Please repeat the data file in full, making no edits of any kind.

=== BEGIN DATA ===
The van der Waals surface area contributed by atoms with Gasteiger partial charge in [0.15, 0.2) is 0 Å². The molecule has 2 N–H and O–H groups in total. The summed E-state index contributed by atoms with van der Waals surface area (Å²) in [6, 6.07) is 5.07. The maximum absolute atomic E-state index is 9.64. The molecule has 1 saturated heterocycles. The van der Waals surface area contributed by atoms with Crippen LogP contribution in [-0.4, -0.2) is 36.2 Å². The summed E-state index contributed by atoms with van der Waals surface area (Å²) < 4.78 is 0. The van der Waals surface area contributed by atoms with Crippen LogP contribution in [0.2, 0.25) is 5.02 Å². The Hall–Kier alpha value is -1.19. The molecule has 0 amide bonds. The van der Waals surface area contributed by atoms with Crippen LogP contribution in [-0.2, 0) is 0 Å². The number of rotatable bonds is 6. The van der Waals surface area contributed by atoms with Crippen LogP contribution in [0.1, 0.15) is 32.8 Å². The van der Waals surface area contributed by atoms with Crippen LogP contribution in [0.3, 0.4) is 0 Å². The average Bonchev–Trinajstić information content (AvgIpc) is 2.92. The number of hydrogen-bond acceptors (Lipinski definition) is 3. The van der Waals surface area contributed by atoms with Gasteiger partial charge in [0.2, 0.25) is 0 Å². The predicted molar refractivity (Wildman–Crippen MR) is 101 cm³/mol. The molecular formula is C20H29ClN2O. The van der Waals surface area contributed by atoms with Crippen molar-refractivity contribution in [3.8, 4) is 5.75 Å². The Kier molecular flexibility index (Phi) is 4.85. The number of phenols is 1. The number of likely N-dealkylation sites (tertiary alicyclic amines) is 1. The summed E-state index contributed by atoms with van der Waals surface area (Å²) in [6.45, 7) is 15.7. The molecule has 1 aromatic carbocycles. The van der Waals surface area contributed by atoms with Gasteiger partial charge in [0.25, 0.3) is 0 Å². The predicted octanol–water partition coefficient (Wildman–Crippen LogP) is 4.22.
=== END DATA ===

The van der Waals surface area contributed by atoms with Gasteiger partial charge in [0.15, 0.2) is 0 Å². The molecule has 2 N–H and O–H groups in total. The summed E-state index contributed by atoms with van der Waals surface area (Å²) in [6, 6.07) is 5.07. The maximum absolute atomic E-state index is 9.64. The molecule has 1 saturated heterocycles. The van der Waals surface area contributed by atoms with Crippen LogP contribution in [-0.4, -0.2) is 36.2 Å². The summed E-state index contributed by atoms with van der Waals surface area (Å²) < 4.78 is 0. The van der Waals surface area contributed by atoms with Crippen LogP contribution in [0.2, 0.25) is 5.02 Å². The Hall–Kier alpha value is -1.19. The molecule has 0 amide bonds. The van der Waals surface area contributed by atoms with Crippen LogP contribution in [-0.2, 0) is 0 Å². The number of rotatable bonds is 6. The van der Waals surface area contributed by atoms with Crippen LogP contribution in [0.1, 0.15) is 32.8 Å². The van der Waals surface area contributed by atoms with Crippen LogP contribution in [0.3, 0.4) is 0 Å². The average Bonchev–Trinajstić information content (AvgIpc) is 2.92. The number of hydrogen-bond acceptors (Lipinski definition) is 3. The van der Waals surface area contributed by atoms with Gasteiger partial charge in [0.2, 0.25) is 0 Å². The predicted molar refractivity (Wildman–Crippen MR) is 101 cm³/mol. The molecular formula is C20H29ClN2O. The van der Waals surface area contributed by atoms with Crippen molar-refractivity contribution in [3.8, 4) is 5.75 Å². The Kier molecular flexibility index (Phi) is 4.85. The number of phenols is 1. The number of likely N-dealkylation sites (tertiary alicyclic amines) is 1. The summed E-state index contributed by atoms with van der Waals surface area (Å²) in [6.45, 7) is 15.7. The molecule has 1 aromatic carbocycles. The van der Waals surface area contributed by atoms with Gasteiger partial charge in [0.25, 0.3) is 0 Å². The predicted octanol–water partition coefficient (Wildman–Crippen LogP) is 4.22.